Roy is understandably proud of what his son has achieved. “When I check his flight out and present him with the logbook for him to accept the aircraft, I just tell him don’t break it because I have to fix it. Then I watch him taxi out and take off and say to myself “that’s my little boy”. When I go onto the flight deck he introduces me to the rest of the crew as his dad!”
John Margetts is also one of our captains, and he sometimes gets to fly with his daughter Shauna who is a member of our cabin crew team. We began by asking him what it’s like to travel the world together, not on an annual family holiday, but as part of the day job.
“I know and really appreciate that it’s a very special thing to be able to take your daughter to work with you, especially when you do such a privileged job as this.
“I absolutely love getting the chance to see the world with Shauna. Pilots are no longer able to show our friends and family the wonderful views we see on the flight deck firsthand, from amazing sunsets over the Atlantic and huge thunderstorms over China, to the breathtaking northern lights. So to be able to share experiences like this with my daughter is very special, and I enjoy every minute of it. We are very close and have always had fun together, especially when travelling, and being able to continue this at work is brilliant.”
Shauna is equally effusive, and has no doubt her dad’s job influenced her career choice. “Yes it did!” she agrees. “I’ve always loved going to work with dad. He always seemed to have such a great time at work so I thought ‘I want to enjoy my job just as much as he does’. Flying with dad is great fun. I’m very proud of him, he’s done every job from fixing planes to flying them. I know if dad’s name is on the roster we are going to have a good trip no matter how short.”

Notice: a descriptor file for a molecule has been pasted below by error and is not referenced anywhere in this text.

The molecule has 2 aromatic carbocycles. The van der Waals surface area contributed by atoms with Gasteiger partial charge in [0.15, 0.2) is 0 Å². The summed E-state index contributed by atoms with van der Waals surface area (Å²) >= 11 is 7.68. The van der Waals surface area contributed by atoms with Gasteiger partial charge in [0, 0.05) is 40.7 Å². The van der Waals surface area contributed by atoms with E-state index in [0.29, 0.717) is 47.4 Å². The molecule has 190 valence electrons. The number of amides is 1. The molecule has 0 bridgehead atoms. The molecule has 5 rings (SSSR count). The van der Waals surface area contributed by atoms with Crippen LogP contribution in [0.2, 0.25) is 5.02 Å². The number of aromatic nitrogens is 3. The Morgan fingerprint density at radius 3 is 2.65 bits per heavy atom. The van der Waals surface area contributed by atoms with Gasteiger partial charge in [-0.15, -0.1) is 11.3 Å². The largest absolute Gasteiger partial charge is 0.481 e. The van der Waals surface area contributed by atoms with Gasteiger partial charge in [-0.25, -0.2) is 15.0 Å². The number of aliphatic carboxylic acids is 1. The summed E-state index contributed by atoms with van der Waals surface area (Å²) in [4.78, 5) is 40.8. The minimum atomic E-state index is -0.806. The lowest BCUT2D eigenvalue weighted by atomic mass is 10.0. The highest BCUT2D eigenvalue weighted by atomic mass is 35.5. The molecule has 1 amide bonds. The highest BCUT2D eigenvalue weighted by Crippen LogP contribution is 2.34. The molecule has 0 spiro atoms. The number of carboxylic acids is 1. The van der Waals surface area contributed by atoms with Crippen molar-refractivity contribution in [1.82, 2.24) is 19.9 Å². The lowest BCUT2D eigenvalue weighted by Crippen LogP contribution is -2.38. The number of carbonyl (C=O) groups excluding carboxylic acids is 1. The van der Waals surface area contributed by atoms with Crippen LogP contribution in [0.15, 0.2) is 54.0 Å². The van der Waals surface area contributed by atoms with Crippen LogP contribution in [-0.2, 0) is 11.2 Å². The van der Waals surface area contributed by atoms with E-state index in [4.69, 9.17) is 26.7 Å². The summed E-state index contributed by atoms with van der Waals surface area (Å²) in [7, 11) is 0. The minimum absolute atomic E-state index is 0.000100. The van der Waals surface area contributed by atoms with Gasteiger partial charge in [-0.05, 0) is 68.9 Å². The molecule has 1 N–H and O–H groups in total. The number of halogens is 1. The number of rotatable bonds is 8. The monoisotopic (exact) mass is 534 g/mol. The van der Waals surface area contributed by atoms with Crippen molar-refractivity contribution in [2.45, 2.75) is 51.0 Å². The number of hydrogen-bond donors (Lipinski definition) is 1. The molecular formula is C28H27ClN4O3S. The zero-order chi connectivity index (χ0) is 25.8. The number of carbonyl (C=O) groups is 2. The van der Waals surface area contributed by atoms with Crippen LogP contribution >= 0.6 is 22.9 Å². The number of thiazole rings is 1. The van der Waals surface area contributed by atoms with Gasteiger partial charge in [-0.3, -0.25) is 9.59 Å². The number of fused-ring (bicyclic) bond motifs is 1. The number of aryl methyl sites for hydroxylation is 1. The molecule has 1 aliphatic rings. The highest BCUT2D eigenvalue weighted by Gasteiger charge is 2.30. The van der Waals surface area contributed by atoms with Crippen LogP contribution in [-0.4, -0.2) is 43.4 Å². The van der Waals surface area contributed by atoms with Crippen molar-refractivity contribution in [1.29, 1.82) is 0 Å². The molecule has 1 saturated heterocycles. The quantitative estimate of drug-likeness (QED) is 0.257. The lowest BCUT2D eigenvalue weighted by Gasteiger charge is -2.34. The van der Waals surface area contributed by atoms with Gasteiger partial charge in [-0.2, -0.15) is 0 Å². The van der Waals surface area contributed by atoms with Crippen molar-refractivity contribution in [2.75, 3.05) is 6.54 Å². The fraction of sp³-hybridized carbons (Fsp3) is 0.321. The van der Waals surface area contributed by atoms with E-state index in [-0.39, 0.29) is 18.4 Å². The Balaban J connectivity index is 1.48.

So will any of them be seeing each other on Father’s Day?
“Sadly not,” says Claire. “I will be working at Heathrow, and I believe Dad is off to Barbados but I’m sure we will celebrate, along with my sister, when he’s back. It might take us a few weeks to actually find some time to get together, but we’ll definitely do something!”
“This Father’s Day I’m off and Dad’s working,” says Chris. “My mum also worked shift work so trying to organise getting together has always been challenging. Although I live 300 miles away in Cornwall I see my parents regularly. It turns out they run an excellent all-inclusive free hotel – ideal for a commuting pilot! I have two boys of my own so will be spending it with them at home in Cornwall. I could do with some new socks! Perhaps when Dad finally retires it will be easier. He talks about retiring but I don’t think he could leave his planes. I joke that he will have to use moisturiser on his hands instead of grease and oil!”
“This Father’s Day I will be working and Shauna will be enjoying some time at home,” says John. “Perhaps she might want to look after the dog and her younger sister so I can take mum away?”
”Dad’s off to Boston and I’m on days off so we will have to FaceTime!” Shauna says. “But we’ll have a Father’s Day roast when he’s home.”
Here’s to all the dads out there in the world of aviation – Happy Father’s Day to you all.